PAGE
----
Some autistic kids have a very restrictive diet.

Edward does not.

He eats pretty much everything. Except tomatoes.

Edward had a very odd weaning phase, instead of going for the usual teaspoon of baby rice a day for the first few days he went from 0 to 60 and wolfed down a whole mashed banana on day one and he never looked back.

Due to his sensitivity issues Edward doesn't get the same kind of sensory feedback that most of us do and throughout his childhood he never seemed to have any awareness of having food on his face or hands, (or at least if he was aware it certainly did not bother him).

Edward, like a lot of autistic kids, has hypermobility and consequently his fine motor skills were poorer than most of his peers. Using a knife and fork when you have hypermobile finger joints is challenging - it's easier and quicker to just dive on in with your hands.

That's fine for finger food but roast beef and gravy or spaghetti bolognese is hardly going to be a clean affair if eaten with fingers.

To protect their clothing our kids all wore bibs/aprons at meal times when they were little. When the twins came along we used to bib up both of them and Edward every meal time. Then one day we realised that the twins weren't really making a mess anymore and so their bibs came off but Edward, three years their senior was still getting food smeared all over the place. Every meal time, his bib stayed on for years.

Despite being provided with easy grip cutlery Edward would invariably end up eating food with his fingers and then proceed to wipe his greasy fingers on his clothing or the furniture or the person sitting next to him! It bothered all of us but especially his granddad who we strategically sat as far away from Edward as possible when he visited.

Once when he stayed with his grandparents for a week he came back with much better table manners before reverting to his old ways. His grandparents, with the adult to child ratio at 2:1, were able to constantly be on his case preventing him from eating with his fingers but back in our outnumbered world we couldn't be as vigilant and so the mess continued.

I remember once sternly saying, "Edward, knife and fork!" and him looking at me completely baffled - I realised later that my reminder made absolutely no sense to him. I should have said, "Edward stop eating the food with your fingers, use your fork to put the food into your mouth". Saying exactly what you mean (even if it means using a lot more words) can make it easier for autistic children to understand you.

I'm not sure exactly when it happened but Edward no longer makes a total mess at the dinner table. People no longer have to summon up their courage to sit next to him. His table manners are far from impeccable but they are certainly satisfactory and probably very much on a par with the average teenage boy.

We rarely went to restaurants when the kids were little - I found it far too stressful, not to mention expensive! Now going out to a restaurant is a genuine treat for all of us. I don't worry about Edward wiping food all over his face, his hands or the table-cloth anymore. I'm now more concerned about the grilling Edward might give the waiting staff. Here's a typical example....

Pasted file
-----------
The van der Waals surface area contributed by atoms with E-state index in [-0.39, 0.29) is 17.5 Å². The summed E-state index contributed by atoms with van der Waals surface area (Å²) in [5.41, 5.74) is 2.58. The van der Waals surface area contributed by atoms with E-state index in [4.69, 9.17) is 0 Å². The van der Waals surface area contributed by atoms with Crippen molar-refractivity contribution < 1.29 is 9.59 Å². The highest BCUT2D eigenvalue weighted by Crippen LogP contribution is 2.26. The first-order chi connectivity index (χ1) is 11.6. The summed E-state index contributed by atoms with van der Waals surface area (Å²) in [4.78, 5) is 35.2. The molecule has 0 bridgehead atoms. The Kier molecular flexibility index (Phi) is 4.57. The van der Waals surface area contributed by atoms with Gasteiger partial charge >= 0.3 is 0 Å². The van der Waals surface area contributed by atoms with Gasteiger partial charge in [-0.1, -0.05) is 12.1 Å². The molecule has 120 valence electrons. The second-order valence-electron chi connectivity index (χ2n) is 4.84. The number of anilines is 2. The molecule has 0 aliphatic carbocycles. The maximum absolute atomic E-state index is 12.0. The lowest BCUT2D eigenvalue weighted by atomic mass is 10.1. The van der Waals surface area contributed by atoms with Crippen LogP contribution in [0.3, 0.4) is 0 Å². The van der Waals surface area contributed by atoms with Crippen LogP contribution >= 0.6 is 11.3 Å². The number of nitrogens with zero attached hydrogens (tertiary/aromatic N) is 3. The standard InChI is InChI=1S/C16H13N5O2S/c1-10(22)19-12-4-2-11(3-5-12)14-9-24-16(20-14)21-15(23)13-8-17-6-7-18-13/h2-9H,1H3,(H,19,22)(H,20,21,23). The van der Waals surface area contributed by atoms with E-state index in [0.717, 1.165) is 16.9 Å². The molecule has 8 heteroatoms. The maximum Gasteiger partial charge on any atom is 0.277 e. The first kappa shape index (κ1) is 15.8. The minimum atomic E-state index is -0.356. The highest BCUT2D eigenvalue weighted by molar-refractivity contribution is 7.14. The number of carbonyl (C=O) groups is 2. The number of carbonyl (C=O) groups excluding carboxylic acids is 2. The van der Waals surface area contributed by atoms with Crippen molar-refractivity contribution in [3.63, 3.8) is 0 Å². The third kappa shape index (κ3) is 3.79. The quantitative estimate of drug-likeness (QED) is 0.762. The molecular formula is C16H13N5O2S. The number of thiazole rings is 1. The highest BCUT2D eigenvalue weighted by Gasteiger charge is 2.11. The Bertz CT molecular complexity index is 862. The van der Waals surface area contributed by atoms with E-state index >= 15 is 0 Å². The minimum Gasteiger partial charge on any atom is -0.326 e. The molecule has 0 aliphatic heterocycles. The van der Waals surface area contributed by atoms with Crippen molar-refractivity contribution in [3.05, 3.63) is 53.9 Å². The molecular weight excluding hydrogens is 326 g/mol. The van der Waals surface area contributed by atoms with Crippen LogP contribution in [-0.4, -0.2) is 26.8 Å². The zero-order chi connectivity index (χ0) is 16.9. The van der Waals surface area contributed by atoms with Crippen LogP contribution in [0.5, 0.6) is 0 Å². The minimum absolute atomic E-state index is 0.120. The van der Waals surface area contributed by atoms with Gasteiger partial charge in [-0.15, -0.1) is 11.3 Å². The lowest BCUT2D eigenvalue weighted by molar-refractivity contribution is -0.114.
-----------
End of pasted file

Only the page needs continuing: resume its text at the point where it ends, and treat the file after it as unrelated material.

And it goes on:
Edward: "Do you have any pineapple juice?"

Waiter: "No, we do have apple or orange juice."

Edward: "Oh, that's very disappointing. (Long drawn out sigh and a dead pan facial expression) I'll have the apple juice."

(I then find myself trying to protect the waiter's feelings by grinning inanely and declaring that apple juice will be perfect - my tweens and teens rolling their eyes at my - in their opinion - unnecessary social rescuing behaviours).

 

(photo courtesy of Flickr Creative commons)

At this time of year we are bombarded with images of happy families sitting down to a lovely Christmas dinner but I wonder how many families actually achieve anything vaguely resembling this?  Friends of mine once served up pizza for their kids on Christmas day and having tucked up their young offspring in bed for the night they sat down to a calm and relaxing Christmas dinner for two. How wise!

My kids all like a good roast dinner and so Christmas dinner is like the king of dinners to them. The only thing that will be different between Edward and the rest of us is that he will eat his food in a very precise order. No combining different foods together in one mouthful for him! He'll eat his least favourite items (Brussel sprouts) first and save the best (pigs in blankets) for last.

Whether you have pizza or turkey and all the trimmings, whether you eat with your kids or wait until they have gone to bed I hope you have the chance to enjoy a slap up meal or two over the Christmas period.

Lynne is a Speech and Language Therapist and a mother to 4 children. Her eldest son is on the Autistic Spectrum. Lynne has a blog full of funny tales of family life dotted with little nuggets of wisdom. If you want to visit the blog, go to http://ablogaboutraisingmyautisticson.com/